As Susie well knew, Shanghai is an ideal introduction to China for the novice, a place to get accustomed to its ways and recover from jet lag.  To facilitate my journey onward she provided maps and papers with the addresses of hotels and restaurants written in English and Mandarin for the taxis, booked drivers to take me to outlying sites, even loaned me a China Mobile phone with a lifeline to her bilingual assistant Connie.  I couldn’t have been more fortunate.  Only five days remained, and I had a lot of ground to cover to see as many of the glories of this ancient land as possible.

THE APRIL WEATHER was excellent for traveling: warm temperatures during the day and cool at night, with practically no rain during my entire stay.  The semi-opaque air was another story entirely.  According to different accounts I heard, it was dust blowing in from the Gobi Desert and fog mixed together, good old-fashioned pollution, or some other combination thereof.  This was tolerable for breathing, worse for photography.

In a China that is both rapidly modernizing and still under firm government control, I was almost unaware of the scandalous details regarding Bo Xilai, the deposed Communist Party chief of Chongqing.  Our Western media have been captivated for weeks by this tale of corruption, wiretapping and notably Bo’s wife, Gu Kailai, portrayed by some as an Asian Lucrezia Borgia for her alleged poisoning of a British businessman.  Still, political censorship in China is nowhere near as absolute as it used to be, and I had no problem staying current on all of the major events in business and sports.

The everyday folk I encountered were never hostile, occasionally curious and friendly, but mostly indifferent to my presence.  I rarely felt unsafe, nor did I even lose anything of value (other than the tube of toothpaste that Beijing airport security confiscated from me before boarding my flight back to the States).  At the major destinations, mobs of Chinese tourists — who tend to spit loudly and often don’t respect another’s physical space — could be oppressive.  Yet I understood that rising affluence has given many a first chance to discover their own country, which the American majority takes for granted.  They’re in a hurry.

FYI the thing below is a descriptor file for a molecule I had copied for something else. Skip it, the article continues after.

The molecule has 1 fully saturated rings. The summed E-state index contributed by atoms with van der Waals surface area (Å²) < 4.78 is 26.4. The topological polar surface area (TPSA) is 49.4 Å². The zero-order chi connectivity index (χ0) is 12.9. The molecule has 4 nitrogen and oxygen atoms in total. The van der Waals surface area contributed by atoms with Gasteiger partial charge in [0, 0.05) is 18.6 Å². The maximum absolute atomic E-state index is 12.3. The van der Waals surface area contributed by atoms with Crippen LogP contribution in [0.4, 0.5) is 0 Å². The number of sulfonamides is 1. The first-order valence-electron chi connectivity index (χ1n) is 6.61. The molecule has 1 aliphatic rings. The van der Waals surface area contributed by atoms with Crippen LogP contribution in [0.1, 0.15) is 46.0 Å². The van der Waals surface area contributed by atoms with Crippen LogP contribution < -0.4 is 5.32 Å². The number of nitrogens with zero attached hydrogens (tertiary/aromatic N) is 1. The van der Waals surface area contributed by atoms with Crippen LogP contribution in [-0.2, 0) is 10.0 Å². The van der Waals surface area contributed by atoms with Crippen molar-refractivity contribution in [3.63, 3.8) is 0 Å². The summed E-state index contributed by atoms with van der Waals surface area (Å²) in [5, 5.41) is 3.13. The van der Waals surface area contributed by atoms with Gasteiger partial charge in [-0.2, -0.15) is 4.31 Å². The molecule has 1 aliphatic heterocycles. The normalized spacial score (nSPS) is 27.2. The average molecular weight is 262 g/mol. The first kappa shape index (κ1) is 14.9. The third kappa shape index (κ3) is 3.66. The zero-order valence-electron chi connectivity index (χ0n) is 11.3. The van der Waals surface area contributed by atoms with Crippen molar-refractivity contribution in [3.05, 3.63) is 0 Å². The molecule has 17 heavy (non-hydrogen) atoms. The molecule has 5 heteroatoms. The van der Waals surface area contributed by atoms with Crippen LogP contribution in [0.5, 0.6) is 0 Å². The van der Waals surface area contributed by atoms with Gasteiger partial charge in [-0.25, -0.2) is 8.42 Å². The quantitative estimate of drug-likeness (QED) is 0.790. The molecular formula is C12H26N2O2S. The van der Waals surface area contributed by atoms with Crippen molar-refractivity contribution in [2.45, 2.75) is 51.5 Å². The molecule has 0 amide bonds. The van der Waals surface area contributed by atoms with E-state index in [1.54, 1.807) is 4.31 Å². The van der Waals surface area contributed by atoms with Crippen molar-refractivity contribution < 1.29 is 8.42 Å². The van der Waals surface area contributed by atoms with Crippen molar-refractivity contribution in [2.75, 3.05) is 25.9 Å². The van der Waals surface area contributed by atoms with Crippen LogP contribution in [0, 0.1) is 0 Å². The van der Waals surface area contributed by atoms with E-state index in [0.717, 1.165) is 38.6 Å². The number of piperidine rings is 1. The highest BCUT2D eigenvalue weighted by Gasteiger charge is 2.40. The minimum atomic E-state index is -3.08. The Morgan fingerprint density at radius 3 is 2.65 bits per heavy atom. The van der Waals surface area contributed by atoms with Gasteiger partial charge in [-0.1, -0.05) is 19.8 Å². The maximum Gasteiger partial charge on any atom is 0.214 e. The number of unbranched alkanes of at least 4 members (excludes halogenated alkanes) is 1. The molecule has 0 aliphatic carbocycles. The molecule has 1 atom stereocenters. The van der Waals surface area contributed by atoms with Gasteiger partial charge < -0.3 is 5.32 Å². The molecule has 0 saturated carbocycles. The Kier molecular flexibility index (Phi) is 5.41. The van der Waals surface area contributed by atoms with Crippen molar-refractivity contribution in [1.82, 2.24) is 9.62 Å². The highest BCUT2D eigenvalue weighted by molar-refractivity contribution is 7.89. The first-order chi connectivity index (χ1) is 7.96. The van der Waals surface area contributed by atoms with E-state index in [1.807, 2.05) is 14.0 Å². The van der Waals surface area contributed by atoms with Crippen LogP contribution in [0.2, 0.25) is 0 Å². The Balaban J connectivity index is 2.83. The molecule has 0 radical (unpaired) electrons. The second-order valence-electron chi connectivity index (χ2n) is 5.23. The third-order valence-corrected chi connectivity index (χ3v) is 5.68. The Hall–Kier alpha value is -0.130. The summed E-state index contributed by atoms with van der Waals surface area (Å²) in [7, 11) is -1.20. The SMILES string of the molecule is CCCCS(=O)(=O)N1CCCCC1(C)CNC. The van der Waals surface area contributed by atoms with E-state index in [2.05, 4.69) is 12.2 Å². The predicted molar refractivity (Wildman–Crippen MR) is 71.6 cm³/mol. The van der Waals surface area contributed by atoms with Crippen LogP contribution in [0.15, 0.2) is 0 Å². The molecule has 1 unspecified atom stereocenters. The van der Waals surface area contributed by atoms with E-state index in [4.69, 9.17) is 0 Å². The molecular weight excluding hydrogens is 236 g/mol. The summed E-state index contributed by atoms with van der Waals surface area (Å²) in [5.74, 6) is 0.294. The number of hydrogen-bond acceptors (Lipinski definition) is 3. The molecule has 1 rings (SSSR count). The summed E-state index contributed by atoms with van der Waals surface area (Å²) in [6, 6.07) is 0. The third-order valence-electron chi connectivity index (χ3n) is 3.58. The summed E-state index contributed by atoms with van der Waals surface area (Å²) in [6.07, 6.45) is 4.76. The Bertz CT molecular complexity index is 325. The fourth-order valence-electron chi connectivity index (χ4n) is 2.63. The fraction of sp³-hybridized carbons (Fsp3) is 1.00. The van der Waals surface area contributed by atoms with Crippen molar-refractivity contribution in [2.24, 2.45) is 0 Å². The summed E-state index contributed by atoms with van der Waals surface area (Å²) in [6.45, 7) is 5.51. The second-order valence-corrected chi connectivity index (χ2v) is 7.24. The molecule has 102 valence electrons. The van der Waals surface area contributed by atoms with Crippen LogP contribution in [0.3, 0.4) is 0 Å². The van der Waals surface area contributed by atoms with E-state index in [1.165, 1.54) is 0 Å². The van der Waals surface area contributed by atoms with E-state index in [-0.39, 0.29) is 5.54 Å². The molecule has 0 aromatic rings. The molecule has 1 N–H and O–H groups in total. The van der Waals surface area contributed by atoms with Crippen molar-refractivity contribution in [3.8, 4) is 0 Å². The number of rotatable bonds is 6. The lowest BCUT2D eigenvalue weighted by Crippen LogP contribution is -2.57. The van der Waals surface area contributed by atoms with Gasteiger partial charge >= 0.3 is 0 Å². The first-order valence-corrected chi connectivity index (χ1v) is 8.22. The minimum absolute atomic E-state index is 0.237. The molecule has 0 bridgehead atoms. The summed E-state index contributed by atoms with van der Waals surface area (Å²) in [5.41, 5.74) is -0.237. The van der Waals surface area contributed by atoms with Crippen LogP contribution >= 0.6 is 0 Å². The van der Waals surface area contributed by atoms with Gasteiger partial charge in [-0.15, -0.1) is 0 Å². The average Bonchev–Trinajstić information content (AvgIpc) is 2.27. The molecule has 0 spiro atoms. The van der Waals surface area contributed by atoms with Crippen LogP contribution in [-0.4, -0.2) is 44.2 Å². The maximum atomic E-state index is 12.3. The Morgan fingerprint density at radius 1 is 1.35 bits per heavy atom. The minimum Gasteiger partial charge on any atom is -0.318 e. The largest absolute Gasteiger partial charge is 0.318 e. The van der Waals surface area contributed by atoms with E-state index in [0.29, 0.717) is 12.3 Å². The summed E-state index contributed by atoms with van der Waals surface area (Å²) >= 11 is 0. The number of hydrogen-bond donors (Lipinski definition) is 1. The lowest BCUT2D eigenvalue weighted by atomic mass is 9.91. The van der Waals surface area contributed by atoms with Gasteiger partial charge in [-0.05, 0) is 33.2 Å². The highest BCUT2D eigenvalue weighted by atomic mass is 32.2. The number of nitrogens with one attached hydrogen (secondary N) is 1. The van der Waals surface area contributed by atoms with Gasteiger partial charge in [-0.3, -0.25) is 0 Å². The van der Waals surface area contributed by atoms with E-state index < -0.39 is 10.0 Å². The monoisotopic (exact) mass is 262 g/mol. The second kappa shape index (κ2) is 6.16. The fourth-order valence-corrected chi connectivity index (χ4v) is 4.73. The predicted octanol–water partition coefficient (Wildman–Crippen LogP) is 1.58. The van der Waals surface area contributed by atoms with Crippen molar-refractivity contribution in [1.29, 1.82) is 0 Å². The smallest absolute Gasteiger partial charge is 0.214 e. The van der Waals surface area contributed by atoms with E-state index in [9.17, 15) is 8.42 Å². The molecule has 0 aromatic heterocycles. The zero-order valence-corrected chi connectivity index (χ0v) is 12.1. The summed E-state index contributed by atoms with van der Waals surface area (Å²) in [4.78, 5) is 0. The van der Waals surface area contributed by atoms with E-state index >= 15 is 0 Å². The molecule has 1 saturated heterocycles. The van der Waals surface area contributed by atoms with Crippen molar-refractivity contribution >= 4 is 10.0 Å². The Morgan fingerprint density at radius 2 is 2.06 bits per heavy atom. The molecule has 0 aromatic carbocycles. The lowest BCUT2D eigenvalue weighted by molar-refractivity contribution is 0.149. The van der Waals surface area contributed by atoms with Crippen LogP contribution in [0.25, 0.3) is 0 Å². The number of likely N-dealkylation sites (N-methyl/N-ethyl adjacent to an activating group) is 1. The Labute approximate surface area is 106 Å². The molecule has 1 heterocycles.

A couple of flight delays that I endured were a minor inconvenience, never deterring me from my appointed rounds.  To take in all the sights, sounds and smells without interference, I avoided tour guides, pedicabs and even taxis whenever possible.  I walked until my feet, legs and back ached, along Suzhou’s old canals, in the Muslim souk of Xi’an at one end of the Silk Road, up and down the steep course of the Great Wall at Mutianyu, around the lakes of the Summer Palace and through the picturesque hutongs (alleys) of Beijing.

The Forbidden City